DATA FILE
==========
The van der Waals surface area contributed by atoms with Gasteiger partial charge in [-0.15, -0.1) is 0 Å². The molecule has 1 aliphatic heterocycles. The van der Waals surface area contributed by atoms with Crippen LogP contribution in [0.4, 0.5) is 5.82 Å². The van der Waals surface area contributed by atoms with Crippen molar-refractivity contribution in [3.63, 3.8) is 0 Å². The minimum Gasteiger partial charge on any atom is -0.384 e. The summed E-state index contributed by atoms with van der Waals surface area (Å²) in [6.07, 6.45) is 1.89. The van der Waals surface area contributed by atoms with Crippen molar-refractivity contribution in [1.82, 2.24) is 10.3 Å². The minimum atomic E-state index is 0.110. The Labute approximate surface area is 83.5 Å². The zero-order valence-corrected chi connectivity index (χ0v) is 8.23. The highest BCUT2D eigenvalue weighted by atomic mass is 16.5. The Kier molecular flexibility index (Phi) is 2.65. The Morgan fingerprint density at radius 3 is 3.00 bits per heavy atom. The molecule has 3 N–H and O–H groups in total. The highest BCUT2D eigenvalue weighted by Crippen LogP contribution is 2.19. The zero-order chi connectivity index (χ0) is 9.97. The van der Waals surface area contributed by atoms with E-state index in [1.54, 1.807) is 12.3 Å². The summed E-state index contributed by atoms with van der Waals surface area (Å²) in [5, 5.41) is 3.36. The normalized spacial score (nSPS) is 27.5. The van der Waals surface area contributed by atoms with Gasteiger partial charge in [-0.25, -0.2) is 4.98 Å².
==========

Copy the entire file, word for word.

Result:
The van der Waals surface area contributed by atoms with Gasteiger partial charge in [-0.15, -0.1) is 0 Å². The molecule has 1 aliphatic heterocycles. The van der Waals surface area contributed by atoms with Crippen LogP contribution in [0.4, 0.5) is 5.82 Å². The van der Waals surface area contributed by atoms with Crippen molar-refractivity contribution in [3.63, 3.8) is 0 Å². The minimum Gasteiger partial charge on any atom is -0.384 e. The summed E-state index contributed by atoms with van der Waals surface area (Å²) in [6.07, 6.45) is 1.89. The van der Waals surface area contributed by atoms with Crippen molar-refractivity contribution in [1.82, 2.24) is 10.3 Å². The minimum atomic E-state index is 0.110. The Labute approximate surface area is 83.5 Å². The zero-order valence-corrected chi connectivity index (χ0v) is 8.23. The highest BCUT2D eigenvalue weighted by atomic mass is 16.5. The Kier molecular flexibility index (Phi) is 2.65. The Morgan fingerprint density at radius 3 is 3.00 bits per heavy atom. The molecule has 3 N–H and O–H groups in total. The highest BCUT2D eigenvalue weighted by Crippen LogP contribution is 2.19. The zero-order chi connectivity index (χ0) is 9.97. The van der Waals surface area contributed by atoms with E-state index in [1.54, 1.807) is 12.3 Å². The summed E-state index contributed by atoms with van der Waals surface area (Å²) in [5, 5.41) is 3.36. The normalized spacial score (nSPS) is 27.5. The van der Waals surface area contributed by atoms with Gasteiger partial charge in [-0.25, -0.2) is 4.98 Å².